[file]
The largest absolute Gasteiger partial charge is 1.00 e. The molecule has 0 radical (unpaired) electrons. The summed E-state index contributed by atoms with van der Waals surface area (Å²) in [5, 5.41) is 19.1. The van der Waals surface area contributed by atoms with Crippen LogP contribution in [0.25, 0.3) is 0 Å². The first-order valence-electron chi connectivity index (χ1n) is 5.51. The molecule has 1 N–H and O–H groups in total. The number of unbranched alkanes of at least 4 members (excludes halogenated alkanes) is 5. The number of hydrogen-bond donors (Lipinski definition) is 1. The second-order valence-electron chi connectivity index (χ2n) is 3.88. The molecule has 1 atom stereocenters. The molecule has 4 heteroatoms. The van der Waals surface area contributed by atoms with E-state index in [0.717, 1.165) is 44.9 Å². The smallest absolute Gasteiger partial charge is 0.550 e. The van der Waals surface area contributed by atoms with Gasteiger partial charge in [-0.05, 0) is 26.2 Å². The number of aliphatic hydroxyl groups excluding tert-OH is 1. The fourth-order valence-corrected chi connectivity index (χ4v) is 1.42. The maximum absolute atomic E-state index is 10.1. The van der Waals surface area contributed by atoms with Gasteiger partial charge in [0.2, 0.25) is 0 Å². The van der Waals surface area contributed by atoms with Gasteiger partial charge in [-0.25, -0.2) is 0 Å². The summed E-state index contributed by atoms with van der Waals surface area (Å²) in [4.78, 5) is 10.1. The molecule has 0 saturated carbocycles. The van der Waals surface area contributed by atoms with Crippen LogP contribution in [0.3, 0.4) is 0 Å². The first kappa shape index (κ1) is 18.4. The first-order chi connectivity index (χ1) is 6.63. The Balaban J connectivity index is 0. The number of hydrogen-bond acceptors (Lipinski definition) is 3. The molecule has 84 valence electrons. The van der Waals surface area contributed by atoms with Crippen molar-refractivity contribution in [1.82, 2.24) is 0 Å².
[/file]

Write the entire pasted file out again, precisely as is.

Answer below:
The largest absolute Gasteiger partial charge is 1.00 e. The molecule has 0 radical (unpaired) electrons. The summed E-state index contributed by atoms with van der Waals surface area (Å²) in [5, 5.41) is 19.1. The van der Waals surface area contributed by atoms with Crippen LogP contribution in [0.25, 0.3) is 0 Å². The first-order valence-electron chi connectivity index (χ1n) is 5.51. The molecule has 1 N–H and O–H groups in total. The number of unbranched alkanes of at least 4 members (excludes halogenated alkanes) is 5. The number of hydrogen-bond donors (Lipinski definition) is 1. The second-order valence-electron chi connectivity index (χ2n) is 3.88. The molecule has 1 atom stereocenters. The molecule has 4 heteroatoms. The van der Waals surface area contributed by atoms with E-state index in [0.717, 1.165) is 44.9 Å². The smallest absolute Gasteiger partial charge is 0.550 e. The van der Waals surface area contributed by atoms with Gasteiger partial charge in [-0.05, 0) is 26.2 Å². The number of aliphatic hydroxyl groups excluding tert-OH is 1. The fourth-order valence-corrected chi connectivity index (χ4v) is 1.42. The maximum absolute atomic E-state index is 10.1. The van der Waals surface area contributed by atoms with Gasteiger partial charge in [0.2, 0.25) is 0 Å². The van der Waals surface area contributed by atoms with Gasteiger partial charge in [-0.25, -0.2) is 0 Å². The summed E-state index contributed by atoms with van der Waals surface area (Å²) in [4.78, 5) is 10.1. The molecule has 0 saturated carbocycles. The van der Waals surface area contributed by atoms with Crippen LogP contribution in [0.3, 0.4) is 0 Å². The first kappa shape index (κ1) is 18.4. The first-order chi connectivity index (χ1) is 6.63. The Balaban J connectivity index is 0. The number of hydrogen-bond acceptors (Lipinski definition) is 3. The molecule has 84 valence electrons. The van der Waals surface area contributed by atoms with Crippen molar-refractivity contribution in [1.82, 2.24) is 0 Å².